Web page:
"I've become a bit of a snob." Nicolas Karakatsanis tells me. We're in the car and both banging on about our favourite fashion designers. Nicolas says he favours Loewe and all other things JW and that -just like me- he is a big fan of Demna Gvasalia's work for Balenciaga and Vetements. Then, after explaining in great detail the difficulties of harvesting enough vicuña wool for just the one Berluti coat -another one of his paramours, he suddenly turns self-conscious and says: "It's probably crazy that I'm willing to fork out so much money for clothing sometimes." To which I blurt out: "Nicolas, You. Deserve."
Now, this might have sounded like a fawny rebuttal geared towards resetting a conversation. But, I honestly truly feel that if Nicolas Karakatsanis, Belgian photographer and cinematographer extraordinaire, wants to spend his hard-earned dollars soundproofing his entire house with a fabric that is spun by five different generations of elves who can only work while touching feet during the months that Jay Electronica puts out a track, he so very much should.
See, Nicolas Karakatsanis plays his part in pushing art -and therefore us- further by redefining what we think of as beautiful or even better, what we think of as being worthy. He did it for instance in Michaël R. Roskam's 'Bullhead' when he defiantly lensed the ugly life of the meat-trade and framed Matthias Schoenaerts' pumped-up, sweaty persona in such a way that we were all: "Hot damn, I hate waking up early and being outside tbh, but sure, I'll risk it all to be a Flemish cattle farmer's wife."
He kept doing it throughout all of the other gorgeous films he worked on as a Director of Photography, including but not limited to, offering the late and extremely missed James Gandolfini a worthy cinematographic send-off in "The Drop" (another Roskam).
But -and it's a Jacky Vanmarsenille hefty one- as fans of Nicolas' photography know, if you revel in his work for the big screen (go see 'I, Tonya') you've only been privy to a small part of what his genius eye and analytical mind is capable of churning out.
So I urge you to go see DISGRACERS, Nicolas Karakatsanis' fourth and out-of-this-world solo photography show housed at Alice Gallery in Brussels, which opens tonight and will run for almost two months.
Nicolas hired KNOTORYUS to produce the shoots for this exhibition. I got to see everything unfold and I still have zero clue how he does it. It's magic. All I know is, you have to come see this, because it's very unlikely you ever will again.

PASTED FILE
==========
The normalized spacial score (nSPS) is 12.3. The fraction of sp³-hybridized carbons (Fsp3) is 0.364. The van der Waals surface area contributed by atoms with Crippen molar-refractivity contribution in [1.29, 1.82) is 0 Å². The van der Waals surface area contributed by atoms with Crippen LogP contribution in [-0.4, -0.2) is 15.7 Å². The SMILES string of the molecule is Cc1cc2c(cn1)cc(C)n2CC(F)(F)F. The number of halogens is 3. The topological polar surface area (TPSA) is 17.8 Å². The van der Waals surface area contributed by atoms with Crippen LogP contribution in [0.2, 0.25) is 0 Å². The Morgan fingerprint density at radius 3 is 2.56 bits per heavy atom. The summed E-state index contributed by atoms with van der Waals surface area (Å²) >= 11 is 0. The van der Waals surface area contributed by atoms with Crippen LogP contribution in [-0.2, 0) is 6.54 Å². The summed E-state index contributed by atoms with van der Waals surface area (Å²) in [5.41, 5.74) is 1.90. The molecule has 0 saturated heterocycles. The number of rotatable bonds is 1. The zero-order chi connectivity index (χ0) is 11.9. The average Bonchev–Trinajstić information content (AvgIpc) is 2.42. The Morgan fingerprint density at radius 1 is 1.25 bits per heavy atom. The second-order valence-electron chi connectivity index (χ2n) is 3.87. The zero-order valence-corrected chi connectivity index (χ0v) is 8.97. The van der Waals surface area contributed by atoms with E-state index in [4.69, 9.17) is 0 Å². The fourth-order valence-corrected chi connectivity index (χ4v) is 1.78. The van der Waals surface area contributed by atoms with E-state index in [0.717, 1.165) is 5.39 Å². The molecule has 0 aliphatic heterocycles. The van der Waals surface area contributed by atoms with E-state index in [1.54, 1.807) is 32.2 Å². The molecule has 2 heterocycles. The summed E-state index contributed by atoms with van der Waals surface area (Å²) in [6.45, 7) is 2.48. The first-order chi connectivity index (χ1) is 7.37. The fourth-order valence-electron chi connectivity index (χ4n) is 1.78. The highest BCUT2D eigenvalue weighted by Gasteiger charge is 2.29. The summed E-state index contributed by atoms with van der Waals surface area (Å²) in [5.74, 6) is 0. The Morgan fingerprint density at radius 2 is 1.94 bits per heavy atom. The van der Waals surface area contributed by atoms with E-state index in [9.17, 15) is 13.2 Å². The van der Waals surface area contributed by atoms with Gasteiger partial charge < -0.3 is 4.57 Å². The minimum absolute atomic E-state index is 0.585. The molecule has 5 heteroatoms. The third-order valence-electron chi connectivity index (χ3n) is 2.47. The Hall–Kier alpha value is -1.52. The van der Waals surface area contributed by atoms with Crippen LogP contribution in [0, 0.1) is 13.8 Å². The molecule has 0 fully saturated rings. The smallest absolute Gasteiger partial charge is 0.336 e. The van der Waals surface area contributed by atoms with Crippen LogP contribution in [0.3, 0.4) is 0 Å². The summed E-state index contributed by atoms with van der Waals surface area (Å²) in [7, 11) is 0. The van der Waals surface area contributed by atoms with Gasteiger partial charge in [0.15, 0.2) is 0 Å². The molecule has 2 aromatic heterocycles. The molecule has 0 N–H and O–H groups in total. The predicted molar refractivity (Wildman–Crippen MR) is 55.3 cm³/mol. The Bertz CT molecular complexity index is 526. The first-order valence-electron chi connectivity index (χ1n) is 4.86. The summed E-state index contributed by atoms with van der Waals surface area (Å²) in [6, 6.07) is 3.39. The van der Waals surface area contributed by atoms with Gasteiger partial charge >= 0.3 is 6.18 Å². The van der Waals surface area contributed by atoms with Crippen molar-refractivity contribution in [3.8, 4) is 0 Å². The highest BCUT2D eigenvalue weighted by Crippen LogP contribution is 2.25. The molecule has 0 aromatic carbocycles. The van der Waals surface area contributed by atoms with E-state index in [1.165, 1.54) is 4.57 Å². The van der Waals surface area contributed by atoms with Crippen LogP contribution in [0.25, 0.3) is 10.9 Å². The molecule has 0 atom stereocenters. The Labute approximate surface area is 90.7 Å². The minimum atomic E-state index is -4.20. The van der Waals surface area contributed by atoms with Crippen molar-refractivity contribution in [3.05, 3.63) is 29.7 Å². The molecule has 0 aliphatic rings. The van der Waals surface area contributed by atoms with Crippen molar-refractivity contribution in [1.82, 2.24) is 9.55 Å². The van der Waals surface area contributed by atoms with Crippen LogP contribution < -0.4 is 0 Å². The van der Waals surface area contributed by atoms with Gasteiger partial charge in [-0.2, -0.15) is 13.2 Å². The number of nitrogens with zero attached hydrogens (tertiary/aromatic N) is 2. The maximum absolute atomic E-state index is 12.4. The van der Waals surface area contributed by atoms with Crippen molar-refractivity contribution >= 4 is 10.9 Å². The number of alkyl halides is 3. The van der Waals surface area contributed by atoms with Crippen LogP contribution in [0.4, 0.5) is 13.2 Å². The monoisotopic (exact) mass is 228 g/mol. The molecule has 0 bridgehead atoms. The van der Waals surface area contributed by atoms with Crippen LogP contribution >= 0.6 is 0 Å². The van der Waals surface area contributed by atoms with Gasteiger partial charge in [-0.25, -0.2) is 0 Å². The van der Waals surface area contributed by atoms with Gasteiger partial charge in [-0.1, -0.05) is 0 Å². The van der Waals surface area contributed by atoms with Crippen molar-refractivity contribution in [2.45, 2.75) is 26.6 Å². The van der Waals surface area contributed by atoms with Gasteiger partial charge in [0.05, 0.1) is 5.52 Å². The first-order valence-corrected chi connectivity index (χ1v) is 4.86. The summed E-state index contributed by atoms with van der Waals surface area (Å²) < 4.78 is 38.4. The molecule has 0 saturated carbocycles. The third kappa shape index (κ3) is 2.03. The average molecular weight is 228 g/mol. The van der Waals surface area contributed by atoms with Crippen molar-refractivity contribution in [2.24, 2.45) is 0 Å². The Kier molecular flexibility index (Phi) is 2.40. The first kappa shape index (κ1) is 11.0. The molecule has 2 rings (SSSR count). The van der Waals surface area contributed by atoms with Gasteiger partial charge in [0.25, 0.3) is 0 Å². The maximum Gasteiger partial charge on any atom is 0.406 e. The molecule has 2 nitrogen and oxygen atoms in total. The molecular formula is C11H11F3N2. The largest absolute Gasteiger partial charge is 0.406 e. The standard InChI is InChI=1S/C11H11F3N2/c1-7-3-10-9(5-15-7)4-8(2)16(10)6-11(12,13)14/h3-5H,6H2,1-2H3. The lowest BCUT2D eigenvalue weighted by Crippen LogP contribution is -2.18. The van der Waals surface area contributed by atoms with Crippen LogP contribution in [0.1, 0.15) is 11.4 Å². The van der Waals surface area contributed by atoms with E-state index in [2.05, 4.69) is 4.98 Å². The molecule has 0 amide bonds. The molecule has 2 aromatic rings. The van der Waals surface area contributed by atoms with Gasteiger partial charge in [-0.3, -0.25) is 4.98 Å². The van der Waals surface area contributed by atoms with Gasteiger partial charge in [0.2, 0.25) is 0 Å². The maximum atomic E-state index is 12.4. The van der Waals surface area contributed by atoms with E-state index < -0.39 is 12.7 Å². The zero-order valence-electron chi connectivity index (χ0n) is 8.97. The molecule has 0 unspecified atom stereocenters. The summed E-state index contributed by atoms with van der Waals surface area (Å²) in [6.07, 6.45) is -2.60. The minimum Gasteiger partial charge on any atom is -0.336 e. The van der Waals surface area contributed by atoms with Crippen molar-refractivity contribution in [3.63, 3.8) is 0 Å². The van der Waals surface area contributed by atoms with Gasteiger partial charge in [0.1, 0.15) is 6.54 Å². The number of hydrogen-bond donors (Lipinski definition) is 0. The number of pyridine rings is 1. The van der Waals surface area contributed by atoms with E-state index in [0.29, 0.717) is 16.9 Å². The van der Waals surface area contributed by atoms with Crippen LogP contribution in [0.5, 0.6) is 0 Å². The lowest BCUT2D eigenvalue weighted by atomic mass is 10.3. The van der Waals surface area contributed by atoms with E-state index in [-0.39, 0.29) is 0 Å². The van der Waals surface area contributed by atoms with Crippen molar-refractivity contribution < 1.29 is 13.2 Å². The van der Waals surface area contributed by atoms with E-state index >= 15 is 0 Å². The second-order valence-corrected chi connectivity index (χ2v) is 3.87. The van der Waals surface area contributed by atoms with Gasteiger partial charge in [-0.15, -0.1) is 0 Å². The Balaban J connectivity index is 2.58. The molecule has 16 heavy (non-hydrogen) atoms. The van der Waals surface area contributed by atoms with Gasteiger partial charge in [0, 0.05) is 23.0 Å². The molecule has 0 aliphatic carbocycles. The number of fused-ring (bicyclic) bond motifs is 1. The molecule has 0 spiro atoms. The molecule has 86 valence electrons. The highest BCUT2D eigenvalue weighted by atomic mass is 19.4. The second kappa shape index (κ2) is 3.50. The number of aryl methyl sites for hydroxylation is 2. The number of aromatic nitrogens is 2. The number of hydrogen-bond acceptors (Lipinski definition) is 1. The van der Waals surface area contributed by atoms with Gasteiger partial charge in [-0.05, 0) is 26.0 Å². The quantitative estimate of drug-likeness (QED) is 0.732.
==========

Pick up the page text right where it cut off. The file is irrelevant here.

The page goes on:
Here's what we talked about when we hopped on FaceTime a couple of days ago:
KNOTORYUS: *was going to use their inside-enthusiasm but starts beaming like a Vegas-billboard and waving enthusiastically as soon as NK appears on screen* Hey Nicolas! Where are you?
NICOLAS KARAKATSANIS: Hey D, I'm in Prague at the moment. I'll be on set the next couple of days but I'm flying back to Brussels immediately after to help finalize the exhibition. I don't mind letting Alice and Raph make decisions on how the show is set up. Before I left, I asked to cover a couple of walls in this sort of deep-ish pink velours and I trust them in how they want to position the works. I'm so on top of everything from the beginning, that I don't mind letting someone else take the reigns for that final part. And I still get to change stuff if I want to.
KNOTORYUS: Just before Christmas, you explained to me what you were envisioning for "DISGRACERS". Does the end result match? Did you get what you wanted?
NICOLAS KARAKATSANIS: Well, as I said to you during that breakfast, the idea for this show was set in motion by a work by Hendrick Goltzius I saw at the MET a couple of years ago, even before 2015's 'Ways of Seeing - Part 1'. Some days later, I saw a picture in a newspaper of a guy standing in a gym. And while the focus lay on him, in the background there was a gymnast who was still practicing and probably oblivious to the photo being taken, hanging mid-air. That's when it clicked for me that I could and wanted to do a whole series based on this idea of people hanging mid-air. Obviously you can never predict how the actual images will turn out and although initially I was hoping to end up with 20 images good enough to send off to the printer's, I was intrigued and pleased enough to finish 30 of them. A good sign, I guess.
KNOTORYUS: Does the shooting process itself bring you any joy? I wasn't expecting a party atmosphere on set because you are a very focused person and since you were working with athletes and dancers we also had to avoid anyone getting hurt, but I couldn't really tell if you were enjoying yourself in that moment.